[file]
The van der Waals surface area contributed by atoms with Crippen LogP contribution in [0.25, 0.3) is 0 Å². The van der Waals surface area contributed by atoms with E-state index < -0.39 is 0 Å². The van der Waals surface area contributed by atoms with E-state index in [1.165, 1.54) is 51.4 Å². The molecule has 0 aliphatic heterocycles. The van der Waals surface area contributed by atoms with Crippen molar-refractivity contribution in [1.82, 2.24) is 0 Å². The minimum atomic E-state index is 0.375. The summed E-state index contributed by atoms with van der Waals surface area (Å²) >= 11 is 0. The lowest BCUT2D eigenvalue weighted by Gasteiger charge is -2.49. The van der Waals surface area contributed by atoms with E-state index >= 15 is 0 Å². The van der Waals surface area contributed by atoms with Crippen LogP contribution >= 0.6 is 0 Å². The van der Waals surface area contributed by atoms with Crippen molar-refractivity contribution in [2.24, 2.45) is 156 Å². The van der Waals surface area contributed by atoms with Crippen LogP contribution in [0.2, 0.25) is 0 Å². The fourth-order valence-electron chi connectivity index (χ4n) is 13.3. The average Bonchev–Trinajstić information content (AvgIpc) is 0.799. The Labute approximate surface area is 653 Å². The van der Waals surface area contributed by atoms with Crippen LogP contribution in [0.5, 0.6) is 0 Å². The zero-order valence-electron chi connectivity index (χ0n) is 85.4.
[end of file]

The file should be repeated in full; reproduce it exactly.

The van der Waals surface area contributed by atoms with Crippen LogP contribution in [0.25, 0.3) is 0 Å². The van der Waals surface area contributed by atoms with E-state index < -0.39 is 0 Å². The van der Waals surface area contributed by atoms with E-state index in [1.165, 1.54) is 51.4 Å². The molecule has 0 aliphatic heterocycles. The van der Waals surface area contributed by atoms with Crippen molar-refractivity contribution in [1.82, 2.24) is 0 Å². The minimum atomic E-state index is 0.375. The summed E-state index contributed by atoms with van der Waals surface area (Å²) >= 11 is 0. The lowest BCUT2D eigenvalue weighted by Gasteiger charge is -2.49. The van der Waals surface area contributed by atoms with E-state index >= 15 is 0 Å². The van der Waals surface area contributed by atoms with Crippen LogP contribution >= 0.6 is 0 Å². The van der Waals surface area contributed by atoms with Crippen molar-refractivity contribution in [2.24, 2.45) is 156 Å². The van der Waals surface area contributed by atoms with Crippen LogP contribution in [0.2, 0.25) is 0 Å². The fourth-order valence-electron chi connectivity index (χ4n) is 13.3. The average Bonchev–Trinajstić information content (AvgIpc) is 0.799. The Labute approximate surface area is 653 Å². The van der Waals surface area contributed by atoms with Crippen LogP contribution in [0.5, 0.6) is 0 Å². The zero-order valence-electron chi connectivity index (χ0n) is 85.4.